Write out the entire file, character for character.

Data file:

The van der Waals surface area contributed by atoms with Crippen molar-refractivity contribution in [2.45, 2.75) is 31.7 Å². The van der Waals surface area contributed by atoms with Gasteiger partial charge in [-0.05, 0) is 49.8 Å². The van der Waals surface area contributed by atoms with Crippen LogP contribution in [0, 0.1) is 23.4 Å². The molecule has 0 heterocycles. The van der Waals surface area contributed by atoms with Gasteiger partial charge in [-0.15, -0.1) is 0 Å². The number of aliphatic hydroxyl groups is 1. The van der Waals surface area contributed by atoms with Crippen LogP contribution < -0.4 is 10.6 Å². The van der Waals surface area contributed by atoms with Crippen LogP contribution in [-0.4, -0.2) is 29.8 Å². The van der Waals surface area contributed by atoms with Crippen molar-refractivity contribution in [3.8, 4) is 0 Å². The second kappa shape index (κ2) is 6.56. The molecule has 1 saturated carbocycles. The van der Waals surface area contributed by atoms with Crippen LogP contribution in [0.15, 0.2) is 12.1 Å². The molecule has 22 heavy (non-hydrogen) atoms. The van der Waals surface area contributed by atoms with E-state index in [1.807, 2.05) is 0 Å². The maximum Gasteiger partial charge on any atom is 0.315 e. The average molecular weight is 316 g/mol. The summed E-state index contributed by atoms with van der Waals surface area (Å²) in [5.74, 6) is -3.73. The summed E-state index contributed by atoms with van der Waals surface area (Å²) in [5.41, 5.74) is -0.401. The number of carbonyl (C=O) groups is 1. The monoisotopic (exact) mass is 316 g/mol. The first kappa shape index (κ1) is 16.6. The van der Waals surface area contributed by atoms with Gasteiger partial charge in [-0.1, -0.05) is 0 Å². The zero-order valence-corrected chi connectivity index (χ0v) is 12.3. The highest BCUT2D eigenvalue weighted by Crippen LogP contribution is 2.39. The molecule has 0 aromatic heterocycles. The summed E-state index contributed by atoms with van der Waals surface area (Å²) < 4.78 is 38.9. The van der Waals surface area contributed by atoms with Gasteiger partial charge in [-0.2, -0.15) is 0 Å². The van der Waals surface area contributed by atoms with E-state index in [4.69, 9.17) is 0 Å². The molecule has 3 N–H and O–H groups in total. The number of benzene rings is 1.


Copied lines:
The van der Waals surface area contributed by atoms with Crippen molar-refractivity contribution in [2.45, 2.75) is 31.7 Å². The van der Waals surface area contributed by atoms with Gasteiger partial charge in [-0.05, 0) is 49.8 Å². The van der Waals surface area contributed by atoms with Crippen LogP contribution in [0, 0.1) is 23.4 Å². The molecule has 0 heterocycles. The van der Waals surface area contributed by atoms with Gasteiger partial charge in [-0.15, -0.1) is 0 Å². The number of aliphatic hydroxyl groups is 1. The van der Waals surface area contributed by atoms with Crippen LogP contribution < -0.4 is 10.6 Å². The van der Waals surface area contributed by atoms with Crippen LogP contribution in [-0.4, -0.2) is 29.8 Å². The van der Waals surface area contributed by atoms with Crippen molar-refractivity contribution in [3.8, 4) is 0 Å². The second kappa shape index (κ2) is 6.56. The molecule has 1 saturated carbocycles. The van der Waals surface area contributed by atoms with Crippen LogP contribution in [0.15, 0.2) is 12.1 Å². The molecule has 22 heavy (non-hydrogen) atoms. The van der Waals surface area contributed by atoms with E-state index in [1.807, 2.05) is 0 Å². The maximum Gasteiger partial charge on any atom is 0.315 e. The average molecular weight is 316 g/mol. The summed E-state index contributed by atoms with van der Waals surface area (Å²) in [5.74, 6) is -3.73. The summed E-state index contributed by atoms with van der Waals surface area (Å²) in [5.41, 5.74) is -0.401. The number of carbonyl (C=O) groups is 1. The monoisotopic (exact) mass is 316 g/mol. The first kappa shape index (κ1) is 16.6. The van der Waals surface area contributed by atoms with Gasteiger partial charge in [-0.1, -0.05) is 0 Å². The zero-order valence-corrected chi connectivity index (χ0v) is 12.3. The highest BCUT2D eigenvalue weighted by Crippen LogP contribution is 2.39. The molecule has 0 aromatic heterocycles. The summed E-state index contributed by atoms with van der Waals surface area (Å²) < 4.78 is 38.9. The van der Waals surface area contributed by atoms with Gasteiger partial charge in [-0.2, -0.15) is 0 Å². The van der Waals surface area contributed by atoms with E-state index in [4.69, 9.17) is 0 Å². The molecule has 3 N–H and O–H groups in total. The number of benzene rings is 1.